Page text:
Take the approaches of two great writers as one example here. On the one hand, the late, great, David Foster Wallace advises a deep studying of one’s use of language, practically applying the rules of a faithful usage dictionary to ensure your writing is applied correctly in meticulous detail:

“Get a usage dictionary… you need a usage dictionary, you have to be paying a level of attention to your own writing that very few people are doing… A usage dictionary is [like] a linguistic hard drive… For me the big trio is a big dictionary, a usage dictionary, and a thesaurus.”

On the other hand, F. Scott Fitzgerald describes good writing as something that comes naturally, from deep inside us – and is expressed through our pens (or typewriters, or laptops) in a way that cannot be overthought:

“If you have anything to say, anything you feel nobody has ever said before, you have got to feel it so desperately that you will find some way to say it that nobody has ever found before, so that the thing you have to say and the way of saying it blend as one matter—as indissolubly as if they were conceived together.”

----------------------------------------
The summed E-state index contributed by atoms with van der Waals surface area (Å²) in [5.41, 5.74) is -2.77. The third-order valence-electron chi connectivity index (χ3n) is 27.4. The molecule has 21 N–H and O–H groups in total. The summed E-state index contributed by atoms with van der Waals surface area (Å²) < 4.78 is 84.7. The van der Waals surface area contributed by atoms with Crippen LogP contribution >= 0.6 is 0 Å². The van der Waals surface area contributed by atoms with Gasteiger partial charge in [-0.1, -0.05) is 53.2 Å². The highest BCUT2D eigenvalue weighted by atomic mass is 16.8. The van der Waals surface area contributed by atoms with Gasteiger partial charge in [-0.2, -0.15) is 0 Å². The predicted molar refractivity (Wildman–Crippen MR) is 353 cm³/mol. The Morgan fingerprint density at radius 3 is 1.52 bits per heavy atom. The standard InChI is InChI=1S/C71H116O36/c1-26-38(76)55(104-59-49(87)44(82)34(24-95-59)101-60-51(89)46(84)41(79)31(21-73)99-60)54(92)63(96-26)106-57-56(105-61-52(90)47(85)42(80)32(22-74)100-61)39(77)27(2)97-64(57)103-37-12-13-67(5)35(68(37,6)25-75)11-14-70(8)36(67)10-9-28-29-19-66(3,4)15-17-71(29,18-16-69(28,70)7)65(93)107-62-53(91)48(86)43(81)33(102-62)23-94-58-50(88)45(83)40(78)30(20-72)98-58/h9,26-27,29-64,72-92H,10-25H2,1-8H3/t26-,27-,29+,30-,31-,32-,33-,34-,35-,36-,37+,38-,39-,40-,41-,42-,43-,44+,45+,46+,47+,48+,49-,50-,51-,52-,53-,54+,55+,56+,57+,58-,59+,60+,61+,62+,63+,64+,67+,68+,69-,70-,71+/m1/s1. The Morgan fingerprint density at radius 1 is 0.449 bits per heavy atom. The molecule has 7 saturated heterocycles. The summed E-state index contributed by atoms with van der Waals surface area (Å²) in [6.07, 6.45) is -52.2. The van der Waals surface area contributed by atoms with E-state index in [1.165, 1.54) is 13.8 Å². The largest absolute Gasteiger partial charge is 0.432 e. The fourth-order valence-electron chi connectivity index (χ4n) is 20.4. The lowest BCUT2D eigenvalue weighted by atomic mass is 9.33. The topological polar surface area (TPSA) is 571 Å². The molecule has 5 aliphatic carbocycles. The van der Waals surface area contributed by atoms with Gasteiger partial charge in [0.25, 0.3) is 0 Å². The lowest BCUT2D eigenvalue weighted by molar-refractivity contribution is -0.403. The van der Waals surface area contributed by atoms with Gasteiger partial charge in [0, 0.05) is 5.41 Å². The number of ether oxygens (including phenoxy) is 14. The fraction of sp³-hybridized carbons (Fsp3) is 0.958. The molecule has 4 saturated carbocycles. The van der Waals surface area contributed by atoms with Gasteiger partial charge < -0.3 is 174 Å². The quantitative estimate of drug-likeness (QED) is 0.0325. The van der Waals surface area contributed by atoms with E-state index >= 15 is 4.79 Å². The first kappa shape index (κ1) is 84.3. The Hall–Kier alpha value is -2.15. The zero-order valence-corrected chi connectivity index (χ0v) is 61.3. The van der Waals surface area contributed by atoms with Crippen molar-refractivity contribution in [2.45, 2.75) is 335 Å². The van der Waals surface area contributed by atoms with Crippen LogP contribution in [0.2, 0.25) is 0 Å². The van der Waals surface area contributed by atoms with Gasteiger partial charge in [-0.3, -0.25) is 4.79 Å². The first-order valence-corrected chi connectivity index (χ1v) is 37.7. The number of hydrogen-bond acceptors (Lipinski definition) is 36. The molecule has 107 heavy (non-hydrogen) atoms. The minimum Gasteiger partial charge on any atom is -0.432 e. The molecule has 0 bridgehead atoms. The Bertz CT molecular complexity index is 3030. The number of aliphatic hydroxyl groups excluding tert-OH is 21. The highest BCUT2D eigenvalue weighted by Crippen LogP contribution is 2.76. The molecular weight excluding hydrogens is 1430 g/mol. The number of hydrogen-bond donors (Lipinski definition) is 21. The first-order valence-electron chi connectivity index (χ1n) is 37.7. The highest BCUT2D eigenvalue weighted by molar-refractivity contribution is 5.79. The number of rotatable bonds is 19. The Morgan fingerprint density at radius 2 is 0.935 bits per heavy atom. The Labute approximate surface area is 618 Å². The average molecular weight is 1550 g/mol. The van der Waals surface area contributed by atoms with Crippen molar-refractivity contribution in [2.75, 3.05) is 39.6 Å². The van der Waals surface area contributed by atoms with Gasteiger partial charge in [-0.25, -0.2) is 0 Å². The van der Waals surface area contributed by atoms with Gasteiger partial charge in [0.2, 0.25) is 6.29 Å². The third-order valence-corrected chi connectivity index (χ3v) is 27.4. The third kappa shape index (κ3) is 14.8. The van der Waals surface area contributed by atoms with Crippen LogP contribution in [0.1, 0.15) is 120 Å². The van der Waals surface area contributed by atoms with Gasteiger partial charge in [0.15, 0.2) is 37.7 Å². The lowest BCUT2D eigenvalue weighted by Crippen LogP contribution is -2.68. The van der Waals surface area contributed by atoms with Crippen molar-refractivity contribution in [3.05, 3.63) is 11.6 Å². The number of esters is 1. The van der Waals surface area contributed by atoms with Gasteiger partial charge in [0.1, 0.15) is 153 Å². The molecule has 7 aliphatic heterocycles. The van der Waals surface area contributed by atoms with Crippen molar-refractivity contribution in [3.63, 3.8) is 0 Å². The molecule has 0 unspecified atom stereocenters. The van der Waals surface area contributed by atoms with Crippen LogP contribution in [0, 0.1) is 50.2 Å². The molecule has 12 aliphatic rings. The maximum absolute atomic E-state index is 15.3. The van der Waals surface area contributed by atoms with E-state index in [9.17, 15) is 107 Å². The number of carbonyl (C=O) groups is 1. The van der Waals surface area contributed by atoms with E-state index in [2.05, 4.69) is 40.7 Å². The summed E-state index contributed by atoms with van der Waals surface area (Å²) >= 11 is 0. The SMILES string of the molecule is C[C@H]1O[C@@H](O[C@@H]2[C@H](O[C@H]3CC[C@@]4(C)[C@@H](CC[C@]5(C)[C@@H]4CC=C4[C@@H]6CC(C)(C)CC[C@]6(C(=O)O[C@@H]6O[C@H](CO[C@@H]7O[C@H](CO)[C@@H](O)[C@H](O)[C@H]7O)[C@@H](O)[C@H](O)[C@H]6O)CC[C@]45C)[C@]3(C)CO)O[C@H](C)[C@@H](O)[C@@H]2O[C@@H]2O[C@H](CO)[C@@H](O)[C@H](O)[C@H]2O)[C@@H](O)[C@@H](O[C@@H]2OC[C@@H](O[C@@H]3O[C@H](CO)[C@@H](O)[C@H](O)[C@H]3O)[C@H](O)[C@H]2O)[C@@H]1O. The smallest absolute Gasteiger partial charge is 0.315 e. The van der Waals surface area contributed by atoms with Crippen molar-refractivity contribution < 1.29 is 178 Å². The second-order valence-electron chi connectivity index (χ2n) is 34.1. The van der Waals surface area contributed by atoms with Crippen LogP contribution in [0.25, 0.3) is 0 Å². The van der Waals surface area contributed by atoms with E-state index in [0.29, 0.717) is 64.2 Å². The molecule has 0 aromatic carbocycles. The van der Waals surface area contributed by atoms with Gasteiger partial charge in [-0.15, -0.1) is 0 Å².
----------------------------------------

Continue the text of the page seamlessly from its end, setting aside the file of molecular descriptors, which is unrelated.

What this all teaches us is that language and writing can be ever truly mastered, because they are not static things bound by real rules; but rather living and ephemeral, ever evolving over the course of time. At any moment in time a style of writing could be dying out, and, simultaneously, another may be born. This is because language is defined not by rules of syntax or grammar; but by the human mind that creates it.

The changing language of nature

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Is the language of the countryside is being replaced by that of the digital era? Photography by Mike Dodson, via Vagabond Images

Over the last decade, the Oxford Junior Dictionary has cut a suite of words from the natural world, including “buttercup”, “acorn”, and “mistletoe”. They have been replaced by the language of the digital age – “broadband”, “cut-and-paste”, and “blog”. A question that surely arises from this is what effect such subtle changes in our curation of language will have on our future writing – and even the way future generations perceive the world, and interact with it.

If it is the priority of a dictionary to state the obvious rather than to encourage learning, then it may be argued that something has gone drastically wrong with our approach to life and – even more worryingly – with our relationship to the countryside.

In an open letter to Oxford University Press, 28 leading writers, including Margaret Atwood, penned an open letter urging the publisher to reinstate the words of nature. They wrote: